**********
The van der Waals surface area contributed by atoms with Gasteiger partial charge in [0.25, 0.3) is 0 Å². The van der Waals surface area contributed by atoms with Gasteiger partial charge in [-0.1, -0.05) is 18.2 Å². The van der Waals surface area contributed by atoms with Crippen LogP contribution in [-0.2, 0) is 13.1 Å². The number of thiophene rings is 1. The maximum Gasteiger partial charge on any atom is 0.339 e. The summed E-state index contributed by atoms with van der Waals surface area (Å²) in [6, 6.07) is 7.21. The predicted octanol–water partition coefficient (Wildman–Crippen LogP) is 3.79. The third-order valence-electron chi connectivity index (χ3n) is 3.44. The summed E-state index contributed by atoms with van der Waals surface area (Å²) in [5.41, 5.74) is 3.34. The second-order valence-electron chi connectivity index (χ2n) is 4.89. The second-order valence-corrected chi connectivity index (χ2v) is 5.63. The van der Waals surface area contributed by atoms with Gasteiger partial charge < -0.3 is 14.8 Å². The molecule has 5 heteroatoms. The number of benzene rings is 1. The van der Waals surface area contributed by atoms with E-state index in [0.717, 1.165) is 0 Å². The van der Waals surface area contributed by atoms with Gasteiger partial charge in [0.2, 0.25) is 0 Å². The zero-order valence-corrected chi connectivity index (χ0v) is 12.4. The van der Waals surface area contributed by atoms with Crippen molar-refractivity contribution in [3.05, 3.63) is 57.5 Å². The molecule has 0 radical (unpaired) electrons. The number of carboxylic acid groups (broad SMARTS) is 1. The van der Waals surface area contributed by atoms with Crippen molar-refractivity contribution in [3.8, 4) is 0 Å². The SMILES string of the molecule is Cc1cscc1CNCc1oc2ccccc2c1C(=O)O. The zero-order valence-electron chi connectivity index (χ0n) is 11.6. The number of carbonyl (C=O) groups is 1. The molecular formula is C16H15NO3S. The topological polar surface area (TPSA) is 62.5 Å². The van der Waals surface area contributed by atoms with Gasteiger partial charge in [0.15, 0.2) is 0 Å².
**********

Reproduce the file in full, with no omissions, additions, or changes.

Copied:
The van der Waals surface area contributed by atoms with Gasteiger partial charge in [0.25, 0.3) is 0 Å². The van der Waals surface area contributed by atoms with Gasteiger partial charge in [-0.1, -0.05) is 18.2 Å². The van der Waals surface area contributed by atoms with Crippen LogP contribution in [-0.2, 0) is 13.1 Å². The number of thiophene rings is 1. The maximum Gasteiger partial charge on any atom is 0.339 e. The summed E-state index contributed by atoms with van der Waals surface area (Å²) in [6, 6.07) is 7.21. The predicted octanol–water partition coefficient (Wildman–Crippen LogP) is 3.79. The third-order valence-electron chi connectivity index (χ3n) is 3.44. The summed E-state index contributed by atoms with van der Waals surface area (Å²) in [5.41, 5.74) is 3.34. The second-order valence-electron chi connectivity index (χ2n) is 4.89. The second-order valence-corrected chi connectivity index (χ2v) is 5.63. The van der Waals surface area contributed by atoms with Gasteiger partial charge < -0.3 is 14.8 Å². The molecule has 5 heteroatoms. The number of benzene rings is 1. The van der Waals surface area contributed by atoms with E-state index in [0.717, 1.165) is 0 Å². The van der Waals surface area contributed by atoms with Gasteiger partial charge in [0.2, 0.25) is 0 Å². The zero-order valence-corrected chi connectivity index (χ0v) is 12.4. The van der Waals surface area contributed by atoms with Crippen molar-refractivity contribution in [3.05, 3.63) is 57.5 Å². The molecule has 0 radical (unpaired) electrons. The number of carboxylic acid groups (broad SMARTS) is 1. The van der Waals surface area contributed by atoms with Crippen molar-refractivity contribution in [3.8, 4) is 0 Å². The SMILES string of the molecule is Cc1cscc1CNCc1oc2ccccc2c1C(=O)O. The zero-order valence-electron chi connectivity index (χ0n) is 11.6. The number of carbonyl (C=O) groups is 1. The molecular formula is C16H15NO3S. The topological polar surface area (TPSA) is 62.5 Å². The van der Waals surface area contributed by atoms with Gasteiger partial charge in [0.15, 0.2) is 0 Å².